Monster? It certainly doesn’t look like one, even if the dimensions allude to it. While the Toyota Kluger and Nissan Pathfinder show their American-centric bulkiness, the CX-9 and its other competitors manage to look smaller and are much better styled, despite the Mazda being the largest of the bunch. It’s the styling that matters, though, and the CX-9 excels. Handsome and modern, yet not necessarily sophisticated.
The interior is where the CX-9 really shines. Sitting in the middle of the dashboard is the MZD Connect housing – a controversial design that many disagree with. Personally, I like it. Surrounding the display is a burgundy fabric (standard with black leather) that helps break up the monochrome interior – something that nearly every Australian-market car has. Give us variety!
Push down on any plastic from the centre console up and you are treated to a squidgy, solid feel – same for the soft-touch leather materials – however diving below it will show scratchy, hard plastics. Everything is durable and has stood the test of time, however. The front seats are beginning to fade and crinkle up, though, which is annoying.
Moving on to something that is important for families: safety. This car does not fall short in that regard, that’s for sure. Standard inclusions on the base Sport include AEB, blind spot monitoring and rear-cross traffic alert with parking sensors and camera, plus six airbags and a five-star ANCAP safety rating.
The Azami adds on that by offering rain-sensing wipers, front parking sensors and higher-speed AEB, plus nifty stuff like lane keep assist, adaptive cruise control and adaptive LED headlights.
Furthermore, the updated 2018 model brings pedestrian detection to the AEB system, Traffic Sign Recognition and G-Vectoring Control – a system designed to reduce fatigue and improve handling. Most of the time, these systems aren’t intrusive and work like they should, but Blind Spot Alert likes to make ‘invisible blind-spots’ out of kerbs (especially at roundabouts) or bridges.
Another thing important for families is keeping the kids (or adults) entertained and comfortable in the back seats. Passengers are treated to two USB ports to keep iPads charged, four cupholders large enough to swallow the biggest McDonald’s drinks, a personal climate-control system and sunshades, however, third-row passengers can’t get much relief from the elements, with not a single air vent in sight.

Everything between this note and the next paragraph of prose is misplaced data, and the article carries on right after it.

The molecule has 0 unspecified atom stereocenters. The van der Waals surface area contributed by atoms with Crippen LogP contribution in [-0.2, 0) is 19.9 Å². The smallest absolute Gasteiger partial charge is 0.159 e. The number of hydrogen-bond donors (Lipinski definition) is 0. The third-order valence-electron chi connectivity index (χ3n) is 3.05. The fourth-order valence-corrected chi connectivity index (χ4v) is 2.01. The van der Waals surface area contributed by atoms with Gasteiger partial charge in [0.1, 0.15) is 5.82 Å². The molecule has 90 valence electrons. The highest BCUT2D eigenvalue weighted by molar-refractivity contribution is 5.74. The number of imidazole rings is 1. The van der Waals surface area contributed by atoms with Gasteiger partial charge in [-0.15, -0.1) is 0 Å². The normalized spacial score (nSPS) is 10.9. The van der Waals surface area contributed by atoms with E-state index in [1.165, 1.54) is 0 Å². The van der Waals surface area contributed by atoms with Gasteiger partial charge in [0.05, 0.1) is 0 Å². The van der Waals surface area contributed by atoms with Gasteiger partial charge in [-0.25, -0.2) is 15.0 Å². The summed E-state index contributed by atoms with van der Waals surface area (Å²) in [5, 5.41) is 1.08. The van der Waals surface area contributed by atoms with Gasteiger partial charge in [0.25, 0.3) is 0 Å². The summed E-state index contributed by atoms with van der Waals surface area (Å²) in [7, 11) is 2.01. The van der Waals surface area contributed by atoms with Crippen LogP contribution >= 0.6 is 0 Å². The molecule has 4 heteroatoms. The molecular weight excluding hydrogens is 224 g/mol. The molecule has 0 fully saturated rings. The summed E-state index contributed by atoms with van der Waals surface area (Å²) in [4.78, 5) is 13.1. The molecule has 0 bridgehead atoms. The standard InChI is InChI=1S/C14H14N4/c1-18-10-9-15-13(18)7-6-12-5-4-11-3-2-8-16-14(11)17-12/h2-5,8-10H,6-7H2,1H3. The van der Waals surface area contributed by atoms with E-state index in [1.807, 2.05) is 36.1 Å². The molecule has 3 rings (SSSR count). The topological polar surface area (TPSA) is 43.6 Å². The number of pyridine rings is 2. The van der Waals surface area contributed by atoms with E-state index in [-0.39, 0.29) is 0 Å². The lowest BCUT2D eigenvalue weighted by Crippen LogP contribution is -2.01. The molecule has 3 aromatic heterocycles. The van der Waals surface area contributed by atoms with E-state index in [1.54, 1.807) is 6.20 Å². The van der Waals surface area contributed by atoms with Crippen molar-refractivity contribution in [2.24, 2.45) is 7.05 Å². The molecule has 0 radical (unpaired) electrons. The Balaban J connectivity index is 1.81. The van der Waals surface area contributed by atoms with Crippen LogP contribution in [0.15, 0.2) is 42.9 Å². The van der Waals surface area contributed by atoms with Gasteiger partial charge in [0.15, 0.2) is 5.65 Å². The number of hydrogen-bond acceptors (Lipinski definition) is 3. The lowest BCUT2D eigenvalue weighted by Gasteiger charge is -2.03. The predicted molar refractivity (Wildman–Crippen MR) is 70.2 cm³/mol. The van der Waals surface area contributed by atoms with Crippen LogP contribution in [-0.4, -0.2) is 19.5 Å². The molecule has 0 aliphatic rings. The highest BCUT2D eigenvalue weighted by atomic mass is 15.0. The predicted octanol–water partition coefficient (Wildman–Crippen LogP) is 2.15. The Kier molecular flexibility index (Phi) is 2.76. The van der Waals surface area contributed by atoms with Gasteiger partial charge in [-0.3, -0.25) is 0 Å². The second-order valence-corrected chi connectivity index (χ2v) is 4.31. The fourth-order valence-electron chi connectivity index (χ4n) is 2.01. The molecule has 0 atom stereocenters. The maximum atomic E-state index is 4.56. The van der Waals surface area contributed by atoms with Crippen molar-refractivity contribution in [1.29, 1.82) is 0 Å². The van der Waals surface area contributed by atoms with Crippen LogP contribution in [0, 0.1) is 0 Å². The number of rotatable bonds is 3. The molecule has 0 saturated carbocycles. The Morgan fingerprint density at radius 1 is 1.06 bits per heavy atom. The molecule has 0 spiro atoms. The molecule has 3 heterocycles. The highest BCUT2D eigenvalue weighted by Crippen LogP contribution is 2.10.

Improvements for future models? I would like to see some of the new Mazda 6’s technologies morph into its bigger brother, such as the 7.0-inch digital gauge display, 360-degree camera and ventilated seats. The US-market Signature model in Australia would also be nice, which adds Japanese rosewood trim, ambient lighting (even on the grille – how cool is that!) and Nappa leather in beautiful Auburn brown. The lack of the full-LED lights on the lower models is also something that can’t be left unmentioned, especially when Mazda offers these on its smaller and cheaper cars. It’s 2018, not 2008, Mazda.
Would I recommend the CX-9? It depends. If you have enough money to drop for the fully fledged Azami, absolutely. But if costs are tight, I’d push towards its Korean rivals, the Kia Sorento or new Hyundai Santa Fe, both of which offer a longer warranty and better value. Three years of warranty coverage doesn’t cut it anymore and Mazda needs to increase this as time progresses.
If there’s one thing we regret about our CX-9, it would be not spending the extra $4000 to upgrade to all-wheel drive, as the car can struggle on some surfaces when that extra grip is needed (on rare occasions, though).
The Mazda CX-9 is the best new car we have ever had in our garage, and it’s certainly worthy of being in yours.